Hispanic Community Helps One Another During COVID-19 – Transylvania County, NC
Last updated 6/10/2020 at 5:04pm
The local Hispanic community functions within an “economy of caring” as the coronavirus restrictions deplete the resources of many.
“I’ve talked with the key members of the community and they say that they are helping each other,” said Rodrigo Vargas, executive director of El Centro, a nonprofit organization that assists in integrating Hispanic people into the community.
Many families have seen much worse, he said, and due to the job market availability for much of the Hispanic community that includes outside work, some were still employed.
Much of the community have the advantage of having few financial strings attached, such as bank loans and credit card payments, because of the simple fact that some can’t get the credit card or bank loan that can lead to further stress, he said, a luxury much of the Hispanic community can’t afford.
However, those working in the restaurant industry, he said, are struggling because they went from working six days a week to three, though they are slowly beginning to work more days as restaurant restrictions loosen.
“Another struggle is in education because parents probably can’t work with the kids with their limitations in language,” he said.
At El Centro, Vargas said they have set up online tutors for kids at home.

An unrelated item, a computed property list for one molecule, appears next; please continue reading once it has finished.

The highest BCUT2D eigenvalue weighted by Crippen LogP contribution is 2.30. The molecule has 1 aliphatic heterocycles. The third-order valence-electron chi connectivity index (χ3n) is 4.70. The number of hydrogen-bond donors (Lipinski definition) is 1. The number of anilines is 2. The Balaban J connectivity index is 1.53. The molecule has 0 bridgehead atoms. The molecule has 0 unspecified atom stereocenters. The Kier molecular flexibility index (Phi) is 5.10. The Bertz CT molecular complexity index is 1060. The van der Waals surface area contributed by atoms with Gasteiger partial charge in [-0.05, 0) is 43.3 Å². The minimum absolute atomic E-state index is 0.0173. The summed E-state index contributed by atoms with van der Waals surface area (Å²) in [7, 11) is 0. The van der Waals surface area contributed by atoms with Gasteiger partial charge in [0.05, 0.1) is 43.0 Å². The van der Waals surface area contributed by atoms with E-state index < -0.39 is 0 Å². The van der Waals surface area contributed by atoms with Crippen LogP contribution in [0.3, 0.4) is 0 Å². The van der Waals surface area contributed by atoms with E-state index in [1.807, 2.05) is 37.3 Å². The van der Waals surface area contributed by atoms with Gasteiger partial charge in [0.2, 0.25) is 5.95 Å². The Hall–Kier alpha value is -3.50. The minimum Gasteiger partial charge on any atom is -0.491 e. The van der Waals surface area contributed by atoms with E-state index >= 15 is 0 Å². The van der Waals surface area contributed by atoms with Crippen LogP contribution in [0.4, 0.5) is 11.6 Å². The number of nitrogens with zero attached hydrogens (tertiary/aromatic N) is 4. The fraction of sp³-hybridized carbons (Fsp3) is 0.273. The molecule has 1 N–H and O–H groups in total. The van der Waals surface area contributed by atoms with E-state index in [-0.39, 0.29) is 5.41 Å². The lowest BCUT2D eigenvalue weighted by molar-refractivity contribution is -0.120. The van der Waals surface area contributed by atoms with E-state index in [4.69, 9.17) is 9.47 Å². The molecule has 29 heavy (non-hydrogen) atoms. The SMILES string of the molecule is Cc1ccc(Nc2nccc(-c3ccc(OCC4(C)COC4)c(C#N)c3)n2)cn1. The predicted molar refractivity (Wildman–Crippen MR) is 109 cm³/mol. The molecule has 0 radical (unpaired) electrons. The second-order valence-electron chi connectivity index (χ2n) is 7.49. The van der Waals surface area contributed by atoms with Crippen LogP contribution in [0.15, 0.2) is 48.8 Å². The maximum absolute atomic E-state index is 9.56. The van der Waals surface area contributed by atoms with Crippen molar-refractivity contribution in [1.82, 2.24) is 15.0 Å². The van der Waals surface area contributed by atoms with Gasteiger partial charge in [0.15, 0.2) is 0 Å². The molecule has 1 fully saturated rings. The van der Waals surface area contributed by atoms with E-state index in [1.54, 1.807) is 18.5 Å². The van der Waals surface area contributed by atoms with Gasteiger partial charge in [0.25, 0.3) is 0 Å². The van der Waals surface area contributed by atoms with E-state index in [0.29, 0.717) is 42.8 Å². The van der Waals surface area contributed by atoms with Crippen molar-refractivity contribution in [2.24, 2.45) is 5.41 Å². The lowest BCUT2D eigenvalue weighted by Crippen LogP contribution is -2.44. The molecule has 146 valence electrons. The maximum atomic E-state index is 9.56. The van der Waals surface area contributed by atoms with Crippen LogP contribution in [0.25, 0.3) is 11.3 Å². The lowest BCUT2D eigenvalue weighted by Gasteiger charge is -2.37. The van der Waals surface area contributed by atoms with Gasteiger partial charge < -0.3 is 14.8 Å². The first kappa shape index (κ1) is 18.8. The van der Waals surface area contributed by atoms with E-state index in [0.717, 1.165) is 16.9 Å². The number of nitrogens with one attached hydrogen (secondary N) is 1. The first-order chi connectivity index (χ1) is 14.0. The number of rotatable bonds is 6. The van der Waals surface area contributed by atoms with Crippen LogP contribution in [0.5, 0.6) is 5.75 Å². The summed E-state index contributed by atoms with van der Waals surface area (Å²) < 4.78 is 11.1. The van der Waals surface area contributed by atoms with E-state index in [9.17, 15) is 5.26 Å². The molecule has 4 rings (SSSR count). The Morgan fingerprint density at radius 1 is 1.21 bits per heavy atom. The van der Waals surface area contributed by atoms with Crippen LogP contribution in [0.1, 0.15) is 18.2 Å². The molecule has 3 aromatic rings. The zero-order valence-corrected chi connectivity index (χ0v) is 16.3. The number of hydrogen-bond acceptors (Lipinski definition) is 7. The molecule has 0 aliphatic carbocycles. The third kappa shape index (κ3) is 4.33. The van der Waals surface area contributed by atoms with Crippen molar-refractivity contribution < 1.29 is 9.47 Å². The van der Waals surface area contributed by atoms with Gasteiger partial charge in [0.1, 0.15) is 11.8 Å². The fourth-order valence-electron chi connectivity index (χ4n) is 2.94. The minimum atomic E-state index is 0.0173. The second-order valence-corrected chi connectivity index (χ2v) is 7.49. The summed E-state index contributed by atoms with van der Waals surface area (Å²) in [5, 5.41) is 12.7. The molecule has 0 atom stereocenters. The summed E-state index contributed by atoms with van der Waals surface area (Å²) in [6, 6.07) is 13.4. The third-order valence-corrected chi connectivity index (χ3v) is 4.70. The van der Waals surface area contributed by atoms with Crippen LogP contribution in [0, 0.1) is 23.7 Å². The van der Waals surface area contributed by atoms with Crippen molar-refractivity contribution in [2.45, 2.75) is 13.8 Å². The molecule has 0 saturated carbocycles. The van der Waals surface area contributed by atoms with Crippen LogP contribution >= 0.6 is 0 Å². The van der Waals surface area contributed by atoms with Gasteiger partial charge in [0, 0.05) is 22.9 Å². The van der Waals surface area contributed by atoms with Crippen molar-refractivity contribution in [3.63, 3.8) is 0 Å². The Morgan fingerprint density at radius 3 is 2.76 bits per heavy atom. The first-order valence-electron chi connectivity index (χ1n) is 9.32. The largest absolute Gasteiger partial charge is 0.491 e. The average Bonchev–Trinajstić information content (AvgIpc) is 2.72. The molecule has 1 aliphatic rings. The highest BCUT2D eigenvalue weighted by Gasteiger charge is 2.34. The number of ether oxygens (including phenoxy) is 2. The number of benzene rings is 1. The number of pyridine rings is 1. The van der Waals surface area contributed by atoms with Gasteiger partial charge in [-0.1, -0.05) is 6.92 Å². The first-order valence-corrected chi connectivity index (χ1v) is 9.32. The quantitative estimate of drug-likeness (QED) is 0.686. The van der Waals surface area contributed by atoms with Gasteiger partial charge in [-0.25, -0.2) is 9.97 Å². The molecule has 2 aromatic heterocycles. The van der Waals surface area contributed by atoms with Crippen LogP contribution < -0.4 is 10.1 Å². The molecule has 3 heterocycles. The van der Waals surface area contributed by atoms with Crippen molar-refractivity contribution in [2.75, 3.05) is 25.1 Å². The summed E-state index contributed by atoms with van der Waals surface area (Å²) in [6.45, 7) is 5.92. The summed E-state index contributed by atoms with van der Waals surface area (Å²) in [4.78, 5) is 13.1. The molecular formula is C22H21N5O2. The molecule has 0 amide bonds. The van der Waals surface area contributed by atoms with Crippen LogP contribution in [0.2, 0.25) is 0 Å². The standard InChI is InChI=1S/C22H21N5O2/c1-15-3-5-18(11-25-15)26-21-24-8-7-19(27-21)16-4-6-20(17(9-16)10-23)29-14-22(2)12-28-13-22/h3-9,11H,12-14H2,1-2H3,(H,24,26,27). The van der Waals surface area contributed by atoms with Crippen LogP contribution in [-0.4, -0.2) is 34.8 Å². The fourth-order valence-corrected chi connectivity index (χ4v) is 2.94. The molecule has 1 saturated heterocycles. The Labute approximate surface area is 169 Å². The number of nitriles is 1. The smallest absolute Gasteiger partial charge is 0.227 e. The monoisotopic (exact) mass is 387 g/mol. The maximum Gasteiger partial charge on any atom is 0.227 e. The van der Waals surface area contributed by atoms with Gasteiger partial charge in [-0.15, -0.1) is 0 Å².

Comporium had provided free Wi-Fi for two months to families with children at home for the purpose of using educational resources.
“We have organized that to help those families since they cannot work with the kids, and we are trying to help them closely, and when I say closely, I mean over the phone,” he said. “Every three or four weeks we go to the houses of the participating El Centro kids and we give them books. We help the families to connect with the different organizations who are helping families. So, I think, we are all in the same struggle, but with the help that is here, we are able to keep up.”
El Centro Chairwoman Judy Nebrig pointed out that the Hispanic community is struggling like everyone else.
In her talks with the leaders in the community, she said she’s found, like Vargas reported, the Hispanic community is helping one another.
“They are fearful of getting sick and losing work,” she said. “People who work inside like housekeepers have not had work. Some of their employers have been paying them anyway. Most of the men working are still working in landscaping, tree cutting and construction. So, there has probably been less job loss, but what I do know is people are working in outside work. I think it’s important to note that they are helping each other. They know to connect with El Centro, and when they do, we connect them with other programs and people in the community that are available to everybody.”
Echoing Vargas, she said many “have been through worse than this.”
“I don’t want to come across as everything being OK for them, but while this may not seem as bad as it may for you are me, they have struggled and have come through struggles. So, I think they are stronger for it,” she said. “So, that’s my outside view as a white woman. But I am caring about them, hearing from them and trying to be part of their network of taking care of each other.”
They operate within a network of kindness, she said.
“The word gets out on a job loss in the restaurant business, and then someone helps that person out with a job in landscaping,” she said. “It’s that kind of person-to-person help. A family in a church expresses a need and the church people get together and call and text and figure out what needs to happen.
“So, one big thing is that more have jobs than we think, and, secondly, they are helping each other in an informal economy, an economy of caring.”